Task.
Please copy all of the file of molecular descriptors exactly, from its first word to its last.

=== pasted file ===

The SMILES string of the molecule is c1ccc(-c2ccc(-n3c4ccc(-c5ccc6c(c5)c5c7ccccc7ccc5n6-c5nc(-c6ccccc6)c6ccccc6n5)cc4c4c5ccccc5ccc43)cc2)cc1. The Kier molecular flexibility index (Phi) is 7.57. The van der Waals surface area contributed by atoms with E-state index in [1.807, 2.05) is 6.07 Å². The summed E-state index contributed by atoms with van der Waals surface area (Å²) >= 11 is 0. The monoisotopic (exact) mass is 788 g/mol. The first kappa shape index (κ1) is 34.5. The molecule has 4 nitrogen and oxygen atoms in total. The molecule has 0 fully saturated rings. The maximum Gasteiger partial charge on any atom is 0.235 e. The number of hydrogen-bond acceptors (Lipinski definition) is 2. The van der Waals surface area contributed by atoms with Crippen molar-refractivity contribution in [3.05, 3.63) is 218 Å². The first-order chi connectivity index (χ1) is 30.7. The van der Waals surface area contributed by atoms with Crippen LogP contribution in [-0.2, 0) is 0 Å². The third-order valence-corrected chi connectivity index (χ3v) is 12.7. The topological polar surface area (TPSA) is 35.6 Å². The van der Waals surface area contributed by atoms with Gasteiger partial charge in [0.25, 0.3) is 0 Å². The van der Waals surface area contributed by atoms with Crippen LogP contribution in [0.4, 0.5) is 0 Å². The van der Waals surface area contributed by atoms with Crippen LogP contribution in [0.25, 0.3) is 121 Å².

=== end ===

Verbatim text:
The SMILES string of the molecule is c1ccc(-c2ccc(-n3c4ccc(-c5ccc6c(c5)c5c7ccccc7ccc5n6-c5nc(-c6ccccc6)c6ccccc6n5)cc4c4c5ccccc5ccc43)cc2)cc1. The Kier molecular flexibility index (Phi) is 7.57. The van der Waals surface area contributed by atoms with E-state index in [1.807, 2.05) is 6.07 Å². The summed E-state index contributed by atoms with van der Waals surface area (Å²) >= 11 is 0. The monoisotopic (exact) mass is 788 g/mol. The first kappa shape index (κ1) is 34.5. The molecule has 4 nitrogen and oxygen atoms in total. The molecule has 0 fully saturated rings. The maximum Gasteiger partial charge on any atom is 0.235 e. The number of hydrogen-bond acceptors (Lipinski definition) is 2. The van der Waals surface area contributed by atoms with Crippen molar-refractivity contribution in [3.05, 3.63) is 218 Å². The first-order chi connectivity index (χ1) is 30.7. The van der Waals surface area contributed by atoms with Crippen LogP contribution in [-0.2, 0) is 0 Å². The third-order valence-corrected chi connectivity index (χ3v) is 12.7. The topological polar surface area (TPSA) is 35.6 Å². The van der Waals surface area contributed by atoms with Gasteiger partial charge in [0.25, 0.3) is 0 Å². The van der Waals surface area contributed by atoms with Crippen LogP contribution in [0.4, 0.5) is 0 Å². The van der Waals surface area contributed by atoms with Crippen LogP contribution in [0.25, 0.3) is 121 Å².